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Why exercise is imporant

Why Exercise is important


Exercise is important to everyone for many reasons, yet for those with a hypermobility syndrome (HMS) exercise can be key for condition management. This includes rarer types of HMS such as osteogenesis imperfecta, though the type of exercises that will be suitable will be dependent on how severely the individual is affected.  

Exercise can help improve the following general health areas: 

  • Cardiovascular fitness 

  • Alertness 

  • Sleep quality 

  • Weight control 


Exercise can also have condition specific benefits: 

  • Improve proprioception (the ability to sense the position of a joint) and balance 

  • Improve muscle strength 

  • Stabilise hypermobile joints 

  • Maximise bone density, preventing or slowing the progression of osteoporosis  

  • Reduce chronic pain  

  • Enhance wellbeing 

  • Reduce stress and anxiety 

  • Increase independence 

Practical coniderations

Practical considerations when exercising

Individuals with a hypermobility syndrome are often more susceptible to injury including dislocation and subluxations. In addition, comorbidities such as postural orthostatic tachycardia syndrome (POTs), orthostatic hypotension and fatigue means that the average approach to exercise does not always work. Although it can be harder for individuals to find the right exercise program for them, there are many different pathways to try where you can listen to your body and find what works best for you.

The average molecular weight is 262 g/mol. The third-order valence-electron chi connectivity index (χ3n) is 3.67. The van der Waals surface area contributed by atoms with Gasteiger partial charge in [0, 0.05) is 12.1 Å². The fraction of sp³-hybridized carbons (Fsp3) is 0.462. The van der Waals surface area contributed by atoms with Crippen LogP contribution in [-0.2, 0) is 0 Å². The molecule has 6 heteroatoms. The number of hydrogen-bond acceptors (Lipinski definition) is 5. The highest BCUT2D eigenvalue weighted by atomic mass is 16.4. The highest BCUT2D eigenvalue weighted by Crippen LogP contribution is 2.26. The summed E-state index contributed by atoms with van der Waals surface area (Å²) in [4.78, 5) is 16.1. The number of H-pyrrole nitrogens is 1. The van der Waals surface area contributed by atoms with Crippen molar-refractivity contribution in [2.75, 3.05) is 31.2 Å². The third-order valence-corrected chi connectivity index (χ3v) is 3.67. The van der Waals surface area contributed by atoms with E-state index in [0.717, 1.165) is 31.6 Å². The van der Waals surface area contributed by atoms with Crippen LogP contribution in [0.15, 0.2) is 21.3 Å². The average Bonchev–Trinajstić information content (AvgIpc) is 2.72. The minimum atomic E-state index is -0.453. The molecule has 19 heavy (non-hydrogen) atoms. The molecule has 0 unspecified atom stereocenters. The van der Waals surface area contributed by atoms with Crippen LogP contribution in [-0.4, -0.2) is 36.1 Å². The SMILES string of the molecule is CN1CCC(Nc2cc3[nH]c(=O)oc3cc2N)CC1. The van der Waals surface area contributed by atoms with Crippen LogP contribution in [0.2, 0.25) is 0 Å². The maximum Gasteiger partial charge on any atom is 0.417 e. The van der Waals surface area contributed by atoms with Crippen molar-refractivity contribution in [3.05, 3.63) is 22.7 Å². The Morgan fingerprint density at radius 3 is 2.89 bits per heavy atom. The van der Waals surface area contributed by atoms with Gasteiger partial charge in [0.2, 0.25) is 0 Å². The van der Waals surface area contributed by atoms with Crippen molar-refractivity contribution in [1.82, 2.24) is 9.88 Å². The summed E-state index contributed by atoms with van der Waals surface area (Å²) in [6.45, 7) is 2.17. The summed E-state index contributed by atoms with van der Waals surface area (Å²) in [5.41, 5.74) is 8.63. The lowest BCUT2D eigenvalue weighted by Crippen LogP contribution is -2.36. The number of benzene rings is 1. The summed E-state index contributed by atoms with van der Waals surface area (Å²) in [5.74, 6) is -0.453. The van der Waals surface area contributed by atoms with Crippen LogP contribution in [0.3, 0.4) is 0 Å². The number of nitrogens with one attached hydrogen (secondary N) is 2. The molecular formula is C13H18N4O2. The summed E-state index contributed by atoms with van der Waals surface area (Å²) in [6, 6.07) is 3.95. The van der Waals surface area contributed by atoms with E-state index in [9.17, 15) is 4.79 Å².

Exercise comes in many forms and can be done almost anywhere, consider the following suggestions: 

  • Exercising whilst sat down. Examples include chair dancing, sitting on a gym ball or wobble cushion and wheelchair-based activities 

  • Housework can count as exercise if done in a controlled manner, utilising core strength 

  • Control of posture using your core and spinal muscles 

  • Pilates  

  • Sports, the gym and physiotherapy led exercise 

  • Any movement that is completed with control can be a form of exercise  


Although the right exercise for an individual is vital to hypermobility management, it should be noted that individuals with a hypermobility syndrome should consider caution with certain types of exercise so as not to compromise joints including: 

  • Contact sports 

  • High impact exercises such as running and jumping 

  • Acute twisting  


Utilising strategies such as splinting, or taping can help with injury prevention and management. These approaches may be appropriate to support a joint during exercise and help to improve proprioception (the ability to sense joint movement and location), as always speak to your healthcare provider regarding these techniques.  


If you have a rarer connective tissue disorder which has specific risks such as osteogenesis imperfecta, Marfan syndrome or vascular Ehlers Danlos Syndrome it is important to discuss exercise with your health care professionals as there may be additional risks.

Couple Enjoying Outdoor